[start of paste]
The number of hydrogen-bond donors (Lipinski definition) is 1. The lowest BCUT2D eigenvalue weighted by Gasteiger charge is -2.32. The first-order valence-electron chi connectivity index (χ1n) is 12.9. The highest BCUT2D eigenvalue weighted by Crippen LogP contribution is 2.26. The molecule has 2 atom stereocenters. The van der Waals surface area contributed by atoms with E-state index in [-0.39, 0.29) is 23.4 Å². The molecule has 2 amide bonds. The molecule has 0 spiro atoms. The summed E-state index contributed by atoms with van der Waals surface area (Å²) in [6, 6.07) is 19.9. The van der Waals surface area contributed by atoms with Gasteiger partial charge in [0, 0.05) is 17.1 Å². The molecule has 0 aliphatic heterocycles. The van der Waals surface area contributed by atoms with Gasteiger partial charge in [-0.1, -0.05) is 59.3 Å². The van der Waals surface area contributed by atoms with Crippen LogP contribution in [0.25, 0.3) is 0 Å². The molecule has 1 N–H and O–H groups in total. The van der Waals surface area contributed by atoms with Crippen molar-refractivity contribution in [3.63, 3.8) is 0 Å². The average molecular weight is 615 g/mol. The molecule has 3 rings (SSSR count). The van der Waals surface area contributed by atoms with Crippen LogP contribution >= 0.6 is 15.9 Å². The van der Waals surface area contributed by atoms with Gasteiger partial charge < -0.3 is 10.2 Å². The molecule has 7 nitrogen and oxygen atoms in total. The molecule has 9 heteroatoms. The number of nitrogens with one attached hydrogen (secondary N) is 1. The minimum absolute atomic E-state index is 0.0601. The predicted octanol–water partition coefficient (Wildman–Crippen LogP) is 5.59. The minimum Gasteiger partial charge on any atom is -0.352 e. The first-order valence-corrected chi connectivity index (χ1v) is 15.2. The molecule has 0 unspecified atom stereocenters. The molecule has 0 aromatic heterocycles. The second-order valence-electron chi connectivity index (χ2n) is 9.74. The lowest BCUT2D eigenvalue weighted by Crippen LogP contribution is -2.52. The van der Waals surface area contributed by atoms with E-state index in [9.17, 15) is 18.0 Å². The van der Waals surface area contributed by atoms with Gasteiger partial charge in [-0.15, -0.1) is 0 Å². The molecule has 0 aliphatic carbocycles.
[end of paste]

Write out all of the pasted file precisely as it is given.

The number of hydrogen-bond donors (Lipinski definition) is 1. The lowest BCUT2D eigenvalue weighted by Gasteiger charge is -2.32. The first-order valence-electron chi connectivity index (χ1n) is 12.9. The highest BCUT2D eigenvalue weighted by Crippen LogP contribution is 2.26. The molecule has 2 atom stereocenters. The van der Waals surface area contributed by atoms with E-state index in [-0.39, 0.29) is 23.4 Å². The molecule has 2 amide bonds. The molecule has 0 spiro atoms. The summed E-state index contributed by atoms with van der Waals surface area (Å²) in [6, 6.07) is 19.9. The van der Waals surface area contributed by atoms with Gasteiger partial charge in [0, 0.05) is 17.1 Å². The molecule has 0 aliphatic heterocycles. The van der Waals surface area contributed by atoms with Gasteiger partial charge in [-0.1, -0.05) is 59.3 Å². The van der Waals surface area contributed by atoms with Crippen LogP contribution in [0.25, 0.3) is 0 Å². The molecule has 1 N–H and O–H groups in total. The van der Waals surface area contributed by atoms with Crippen molar-refractivity contribution in [3.63, 3.8) is 0 Å². The average molecular weight is 615 g/mol. The molecule has 3 rings (SSSR count). The van der Waals surface area contributed by atoms with Crippen LogP contribution >= 0.6 is 15.9 Å². The van der Waals surface area contributed by atoms with Gasteiger partial charge < -0.3 is 10.2 Å². The molecule has 7 nitrogen and oxygen atoms in total. The molecule has 9 heteroatoms. The number of nitrogens with one attached hydrogen (secondary N) is 1. The minimum absolute atomic E-state index is 0.0601. The predicted octanol–water partition coefficient (Wildman–Crippen LogP) is 5.59. The minimum Gasteiger partial charge on any atom is -0.352 e. The first-order valence-corrected chi connectivity index (χ1v) is 15.2. The molecule has 0 unspecified atom stereocenters. The molecule has 0 aromatic heterocycles. The second-order valence-electron chi connectivity index (χ2n) is 9.74. The lowest BCUT2D eigenvalue weighted by Crippen LogP contribution is -2.52. The van der Waals surface area contributed by atoms with E-state index in [9.17, 15) is 18.0 Å². The van der Waals surface area contributed by atoms with Gasteiger partial charge in [-0.15, -0.1) is 0 Å². The molecule has 0 aliphatic carbocycles.